PORTLAND, Ore. -- The Federal Aviation Administration is investigating how close two commercial airliners came to colliding at Portland International Airport in Oregon during heavy rain last Monday.
Audio of the incident posted online includes an air traffic controller issuing urgent instructions to the crew of an Alaska Airlines flight, telling them to turn away from a nearby SkyWest flight.
"While attempting to land at Portland International Airport, the pilot of Alaska Airlines Flight 1299 initiated a go-around due to wind and turned towards SkyWest Airlines Flight 3978, which had just departed," the FAA said in a statement. "An air traffic controller instructed the Alaska Airlines pilot to turn away from the SkyWest aircraft."
Publicly available flight tracking data shows the flights were climbing out from parallel runways - the SkyWest flight had just taken off from Portland's runway 28 Right while the Alaska Airlines flight had just attempted to land on runway 28 Left. Aviation weather reports from the time of the incident mention poor visibility and heavy rain.
The FAA says it will "determine the closest proximity between the aircraft" as part of its investigation.
Flight tracking site FlightAware shows the Alaska flight, which originally departed from John Wayne Airport in California, ultimately diverted to Roberts Field in Redmond, Oregon. The SkyWest flight landed in Seattle as planned.
CNN has reached out to the National Transportation Safety Board as well as Alaska Airlines and SkyWest for further comment.
A series of near collisions prompts investments in safety
After a decline in travel during the coronavirus pandemic, travelers have returned to the skies in significant numbers, and several reports of near collisions between commercial aircraft this year have raised concern among the public and prompted officials to address safety issues.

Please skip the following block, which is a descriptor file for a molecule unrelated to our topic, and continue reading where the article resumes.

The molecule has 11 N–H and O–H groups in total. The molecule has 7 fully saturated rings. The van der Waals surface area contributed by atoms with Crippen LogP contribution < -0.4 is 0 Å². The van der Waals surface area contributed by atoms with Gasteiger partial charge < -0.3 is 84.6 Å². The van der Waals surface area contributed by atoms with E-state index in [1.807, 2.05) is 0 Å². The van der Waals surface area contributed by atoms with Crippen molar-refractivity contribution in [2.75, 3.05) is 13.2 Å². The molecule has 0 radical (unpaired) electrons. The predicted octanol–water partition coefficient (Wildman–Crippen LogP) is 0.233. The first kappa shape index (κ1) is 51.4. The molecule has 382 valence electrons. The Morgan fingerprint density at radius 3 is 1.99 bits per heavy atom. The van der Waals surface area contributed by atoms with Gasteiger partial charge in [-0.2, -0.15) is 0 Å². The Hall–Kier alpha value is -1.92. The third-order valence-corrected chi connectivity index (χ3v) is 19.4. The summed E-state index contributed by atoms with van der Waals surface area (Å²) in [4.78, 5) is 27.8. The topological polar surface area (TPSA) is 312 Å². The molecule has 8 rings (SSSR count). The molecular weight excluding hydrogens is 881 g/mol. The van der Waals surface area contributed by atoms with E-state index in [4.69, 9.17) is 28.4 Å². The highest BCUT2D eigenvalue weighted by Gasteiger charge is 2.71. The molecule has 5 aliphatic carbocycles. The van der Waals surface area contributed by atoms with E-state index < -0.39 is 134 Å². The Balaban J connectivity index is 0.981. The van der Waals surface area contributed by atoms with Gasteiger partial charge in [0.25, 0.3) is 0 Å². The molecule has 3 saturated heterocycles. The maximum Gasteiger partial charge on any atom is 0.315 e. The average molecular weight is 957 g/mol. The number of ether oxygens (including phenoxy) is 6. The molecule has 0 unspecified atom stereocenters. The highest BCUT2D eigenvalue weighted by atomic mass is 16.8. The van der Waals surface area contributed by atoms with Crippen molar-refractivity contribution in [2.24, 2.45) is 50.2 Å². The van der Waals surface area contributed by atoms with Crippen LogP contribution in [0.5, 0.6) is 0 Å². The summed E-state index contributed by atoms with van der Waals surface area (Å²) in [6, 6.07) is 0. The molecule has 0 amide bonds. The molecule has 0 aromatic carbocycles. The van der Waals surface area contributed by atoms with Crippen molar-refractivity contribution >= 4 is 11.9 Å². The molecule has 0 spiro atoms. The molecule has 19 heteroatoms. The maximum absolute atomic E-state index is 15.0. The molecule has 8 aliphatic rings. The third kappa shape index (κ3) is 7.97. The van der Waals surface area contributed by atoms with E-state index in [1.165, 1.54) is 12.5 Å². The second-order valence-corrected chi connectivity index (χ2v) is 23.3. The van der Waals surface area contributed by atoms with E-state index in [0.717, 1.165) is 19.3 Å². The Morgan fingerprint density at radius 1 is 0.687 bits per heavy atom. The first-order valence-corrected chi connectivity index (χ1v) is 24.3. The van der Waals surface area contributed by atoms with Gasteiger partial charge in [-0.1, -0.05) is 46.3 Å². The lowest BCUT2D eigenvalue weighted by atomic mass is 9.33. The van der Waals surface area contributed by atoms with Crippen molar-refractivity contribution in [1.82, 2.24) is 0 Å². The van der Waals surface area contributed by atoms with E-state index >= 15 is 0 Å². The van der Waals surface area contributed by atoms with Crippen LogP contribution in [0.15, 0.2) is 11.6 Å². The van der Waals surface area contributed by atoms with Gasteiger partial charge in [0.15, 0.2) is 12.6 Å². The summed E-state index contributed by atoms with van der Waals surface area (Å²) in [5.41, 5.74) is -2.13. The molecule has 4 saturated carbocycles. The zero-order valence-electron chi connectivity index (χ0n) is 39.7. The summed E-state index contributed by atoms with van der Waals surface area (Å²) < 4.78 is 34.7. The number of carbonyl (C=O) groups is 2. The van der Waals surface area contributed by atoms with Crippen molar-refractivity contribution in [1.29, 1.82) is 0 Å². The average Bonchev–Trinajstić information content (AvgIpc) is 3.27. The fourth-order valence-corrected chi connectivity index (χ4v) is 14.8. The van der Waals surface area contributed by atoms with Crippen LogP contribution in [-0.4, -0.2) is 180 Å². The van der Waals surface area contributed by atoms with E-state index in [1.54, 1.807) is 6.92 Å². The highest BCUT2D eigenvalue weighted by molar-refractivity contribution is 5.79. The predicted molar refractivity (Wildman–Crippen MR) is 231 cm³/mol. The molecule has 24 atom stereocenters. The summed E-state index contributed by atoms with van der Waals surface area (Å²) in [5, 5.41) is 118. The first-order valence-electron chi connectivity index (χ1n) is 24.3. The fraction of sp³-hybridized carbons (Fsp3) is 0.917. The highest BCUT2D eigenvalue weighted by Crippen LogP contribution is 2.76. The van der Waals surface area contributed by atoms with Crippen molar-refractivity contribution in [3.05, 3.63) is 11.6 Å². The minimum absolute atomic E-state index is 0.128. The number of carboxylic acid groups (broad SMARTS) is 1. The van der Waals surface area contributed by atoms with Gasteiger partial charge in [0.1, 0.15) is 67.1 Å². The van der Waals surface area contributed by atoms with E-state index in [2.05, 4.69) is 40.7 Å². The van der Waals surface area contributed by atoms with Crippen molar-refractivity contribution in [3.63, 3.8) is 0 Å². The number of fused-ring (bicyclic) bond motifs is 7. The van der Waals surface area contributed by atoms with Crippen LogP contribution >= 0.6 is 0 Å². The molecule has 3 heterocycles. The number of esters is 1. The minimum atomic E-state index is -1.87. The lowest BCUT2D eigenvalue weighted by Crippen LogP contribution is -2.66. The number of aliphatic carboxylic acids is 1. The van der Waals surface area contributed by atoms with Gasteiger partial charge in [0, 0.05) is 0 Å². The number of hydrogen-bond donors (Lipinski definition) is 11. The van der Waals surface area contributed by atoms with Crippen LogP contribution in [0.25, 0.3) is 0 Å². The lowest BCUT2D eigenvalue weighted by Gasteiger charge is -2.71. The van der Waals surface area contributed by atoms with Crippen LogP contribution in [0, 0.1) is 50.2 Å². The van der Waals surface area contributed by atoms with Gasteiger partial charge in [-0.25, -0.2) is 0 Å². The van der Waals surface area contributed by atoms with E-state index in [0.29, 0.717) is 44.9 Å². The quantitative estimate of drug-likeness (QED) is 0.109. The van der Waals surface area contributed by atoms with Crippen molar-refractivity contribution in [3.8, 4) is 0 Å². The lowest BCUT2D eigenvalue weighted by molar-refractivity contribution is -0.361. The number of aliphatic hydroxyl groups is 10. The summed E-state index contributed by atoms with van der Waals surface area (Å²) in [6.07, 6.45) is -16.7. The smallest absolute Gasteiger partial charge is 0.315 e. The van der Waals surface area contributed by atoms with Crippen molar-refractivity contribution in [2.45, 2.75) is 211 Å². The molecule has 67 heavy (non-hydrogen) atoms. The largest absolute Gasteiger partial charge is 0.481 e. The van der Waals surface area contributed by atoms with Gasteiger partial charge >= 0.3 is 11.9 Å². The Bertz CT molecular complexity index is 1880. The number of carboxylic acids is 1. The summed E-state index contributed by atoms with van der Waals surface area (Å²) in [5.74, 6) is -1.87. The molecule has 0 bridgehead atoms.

In March, Secretary of Transportation Pete Buttigieg called on industry officials to help address the root causes of the problem. "It would be one thing if we found a certain piece of technology in the cockpit or a certain control tower where there were a lot of issues," Buttigieg told CNN. "But instead, what we're finding is that pilots, ground crews and controllers alike seem to be experiencing this uptick. Some have described it as a kind of rust."
"We're not going to wait for something still worse to happen to act now," he added.
Shortly after Buttigieg's statement, the FAA's Air Traffic Organization issued a memo laying out steps that should be taken to avoid more close calls.
"There is no question that we are seeing too many close calls," the memo from the organization's Chief Operating Officer Tim Arel said.
The FAA has since initiated safety reviews, increased air traffic control training and announced funding airport construction projects to address the issue.
The agency established the National Airspace System Safety Review Team in April, tasked with examining the air traffic system and delivering recommendations on how to enhance safety. In June, the FAA announced thousands of its air traffic controllers would be required to attend new monthly trainings.
The agency also announced $100 million in funding to reduce close calls at a dozen airports across the nation by reconfiguring taxiways, increasing lighting and more. It recently announced $121 million in additional funding for similar efforts at eight airports from Florida to Alaska.